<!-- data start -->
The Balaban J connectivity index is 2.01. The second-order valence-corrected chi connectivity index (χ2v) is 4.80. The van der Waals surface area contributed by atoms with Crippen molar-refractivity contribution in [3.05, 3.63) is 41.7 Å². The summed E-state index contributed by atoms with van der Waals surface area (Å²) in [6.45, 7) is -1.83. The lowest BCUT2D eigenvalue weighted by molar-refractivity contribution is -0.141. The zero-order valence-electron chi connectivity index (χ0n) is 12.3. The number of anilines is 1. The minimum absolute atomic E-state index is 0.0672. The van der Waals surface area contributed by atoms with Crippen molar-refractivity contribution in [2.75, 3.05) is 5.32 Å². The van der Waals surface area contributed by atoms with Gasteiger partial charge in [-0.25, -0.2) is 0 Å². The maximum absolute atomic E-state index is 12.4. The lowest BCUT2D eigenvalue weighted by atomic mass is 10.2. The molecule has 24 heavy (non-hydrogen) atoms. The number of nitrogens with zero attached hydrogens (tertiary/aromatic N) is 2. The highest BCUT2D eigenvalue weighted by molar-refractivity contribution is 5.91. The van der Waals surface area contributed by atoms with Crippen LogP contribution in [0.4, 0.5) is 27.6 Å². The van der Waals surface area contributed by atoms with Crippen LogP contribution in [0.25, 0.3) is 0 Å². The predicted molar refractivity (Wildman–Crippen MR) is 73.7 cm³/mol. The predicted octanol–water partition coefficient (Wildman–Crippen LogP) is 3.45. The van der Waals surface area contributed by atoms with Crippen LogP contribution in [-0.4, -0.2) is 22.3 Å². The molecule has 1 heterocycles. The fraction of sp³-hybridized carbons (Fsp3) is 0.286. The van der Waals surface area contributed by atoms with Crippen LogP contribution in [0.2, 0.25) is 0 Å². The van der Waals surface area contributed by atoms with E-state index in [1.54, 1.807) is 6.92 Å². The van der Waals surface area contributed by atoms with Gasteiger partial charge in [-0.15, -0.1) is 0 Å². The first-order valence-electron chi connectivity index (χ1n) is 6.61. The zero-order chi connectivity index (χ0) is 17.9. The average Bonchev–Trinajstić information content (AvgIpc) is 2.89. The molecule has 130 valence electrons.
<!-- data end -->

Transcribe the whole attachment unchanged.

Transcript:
The Balaban J connectivity index is 2.01. The second-order valence-corrected chi connectivity index (χ2v) is 4.80. The van der Waals surface area contributed by atoms with Crippen molar-refractivity contribution in [3.05, 3.63) is 41.7 Å². The summed E-state index contributed by atoms with van der Waals surface area (Å²) in [6.45, 7) is -1.83. The lowest BCUT2D eigenvalue weighted by molar-refractivity contribution is -0.141. The zero-order valence-electron chi connectivity index (χ0n) is 12.3. The number of anilines is 1. The minimum absolute atomic E-state index is 0.0672. The van der Waals surface area contributed by atoms with Crippen molar-refractivity contribution in [2.75, 3.05) is 5.32 Å². The van der Waals surface area contributed by atoms with Gasteiger partial charge in [-0.25, -0.2) is 0 Å². The maximum absolute atomic E-state index is 12.4. The lowest BCUT2D eigenvalue weighted by atomic mass is 10.2. The molecule has 24 heavy (non-hydrogen) atoms. The number of nitrogens with zero attached hydrogens (tertiary/aromatic N) is 2. The highest BCUT2D eigenvalue weighted by molar-refractivity contribution is 5.91. The van der Waals surface area contributed by atoms with Crippen LogP contribution in [0.4, 0.5) is 27.6 Å². The van der Waals surface area contributed by atoms with Crippen LogP contribution in [0.25, 0.3) is 0 Å². The predicted molar refractivity (Wildman–Crippen MR) is 73.7 cm³/mol. The predicted octanol–water partition coefficient (Wildman–Crippen LogP) is 3.45. The van der Waals surface area contributed by atoms with Crippen LogP contribution in [-0.4, -0.2) is 22.3 Å². The molecule has 1 heterocycles. The fraction of sp³-hybridized carbons (Fsp3) is 0.286. The van der Waals surface area contributed by atoms with Crippen LogP contribution in [0.2, 0.25) is 0 Å². The van der Waals surface area contributed by atoms with E-state index in [1.54, 1.807) is 6.92 Å². The van der Waals surface area contributed by atoms with Gasteiger partial charge in [-0.15, -0.1) is 0 Å². The first-order valence-electron chi connectivity index (χ1n) is 6.61. The zero-order chi connectivity index (χ0) is 17.9. The average Bonchev–Trinajstić information content (AvgIpc) is 2.89. The molecule has 130 valence electrons.